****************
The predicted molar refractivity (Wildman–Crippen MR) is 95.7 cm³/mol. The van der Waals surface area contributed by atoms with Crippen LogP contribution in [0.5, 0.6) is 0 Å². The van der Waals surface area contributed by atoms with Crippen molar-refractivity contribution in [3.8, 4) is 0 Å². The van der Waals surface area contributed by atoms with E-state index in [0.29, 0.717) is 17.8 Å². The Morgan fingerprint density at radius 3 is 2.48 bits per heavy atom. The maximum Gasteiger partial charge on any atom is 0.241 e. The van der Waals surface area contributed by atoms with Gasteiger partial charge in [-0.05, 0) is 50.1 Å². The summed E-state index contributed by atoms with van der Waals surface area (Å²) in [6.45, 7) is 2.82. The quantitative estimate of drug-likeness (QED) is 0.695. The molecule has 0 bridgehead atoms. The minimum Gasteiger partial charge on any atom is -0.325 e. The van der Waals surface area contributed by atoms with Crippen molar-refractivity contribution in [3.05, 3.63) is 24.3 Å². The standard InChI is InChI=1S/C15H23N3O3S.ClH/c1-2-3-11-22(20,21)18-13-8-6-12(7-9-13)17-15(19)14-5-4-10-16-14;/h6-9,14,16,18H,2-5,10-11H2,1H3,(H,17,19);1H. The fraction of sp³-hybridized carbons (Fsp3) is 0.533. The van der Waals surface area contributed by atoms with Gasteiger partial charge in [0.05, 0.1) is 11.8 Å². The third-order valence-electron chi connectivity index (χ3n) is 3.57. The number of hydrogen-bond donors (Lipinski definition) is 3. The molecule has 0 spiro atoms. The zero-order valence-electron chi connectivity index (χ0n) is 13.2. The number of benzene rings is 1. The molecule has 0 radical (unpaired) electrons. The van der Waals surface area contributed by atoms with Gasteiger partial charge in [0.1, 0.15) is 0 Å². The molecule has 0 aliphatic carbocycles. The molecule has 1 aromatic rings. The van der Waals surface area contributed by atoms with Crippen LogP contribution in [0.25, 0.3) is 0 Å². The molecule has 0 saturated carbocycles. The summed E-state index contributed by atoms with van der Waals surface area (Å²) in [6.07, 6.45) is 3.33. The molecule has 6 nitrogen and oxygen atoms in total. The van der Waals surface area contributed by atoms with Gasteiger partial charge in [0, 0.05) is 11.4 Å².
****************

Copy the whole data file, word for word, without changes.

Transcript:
The predicted molar refractivity (Wildman–Crippen MR) is 95.7 cm³/mol. The van der Waals surface area contributed by atoms with Crippen LogP contribution in [0.5, 0.6) is 0 Å². The van der Waals surface area contributed by atoms with Crippen molar-refractivity contribution in [3.8, 4) is 0 Å². The van der Waals surface area contributed by atoms with E-state index in [0.29, 0.717) is 17.8 Å². The Morgan fingerprint density at radius 3 is 2.48 bits per heavy atom. The maximum Gasteiger partial charge on any atom is 0.241 e. The van der Waals surface area contributed by atoms with Gasteiger partial charge in [-0.05, 0) is 50.1 Å². The summed E-state index contributed by atoms with van der Waals surface area (Å²) in [6.45, 7) is 2.82. The quantitative estimate of drug-likeness (QED) is 0.695. The molecule has 0 bridgehead atoms. The minimum Gasteiger partial charge on any atom is -0.325 e. The van der Waals surface area contributed by atoms with Crippen molar-refractivity contribution in [3.05, 3.63) is 24.3 Å². The standard InChI is InChI=1S/C15H23N3O3S.ClH/c1-2-3-11-22(20,21)18-13-8-6-12(7-9-13)17-15(19)14-5-4-10-16-14;/h6-9,14,16,18H,2-5,10-11H2,1H3,(H,17,19);1H. The fraction of sp³-hybridized carbons (Fsp3) is 0.533. The van der Waals surface area contributed by atoms with Gasteiger partial charge in [0.05, 0.1) is 11.8 Å². The third-order valence-electron chi connectivity index (χ3n) is 3.57. The number of hydrogen-bond donors (Lipinski definition) is 3. The molecule has 0 spiro atoms. The zero-order valence-electron chi connectivity index (χ0n) is 13.2. The number of benzene rings is 1. The molecule has 0 radical (unpaired) electrons. The van der Waals surface area contributed by atoms with Gasteiger partial charge in [0.1, 0.15) is 0 Å². The molecule has 0 aliphatic carbocycles. The molecule has 1 aromatic rings. The van der Waals surface area contributed by atoms with Crippen LogP contribution in [0.25, 0.3) is 0 Å². The molecule has 0 saturated carbocycles. The summed E-state index contributed by atoms with van der Waals surface area (Å²) in [6.07, 6.45) is 3.33. The molecule has 6 nitrogen and oxygen atoms in total. The van der Waals surface area contributed by atoms with Gasteiger partial charge in [0, 0.05) is 11.4 Å².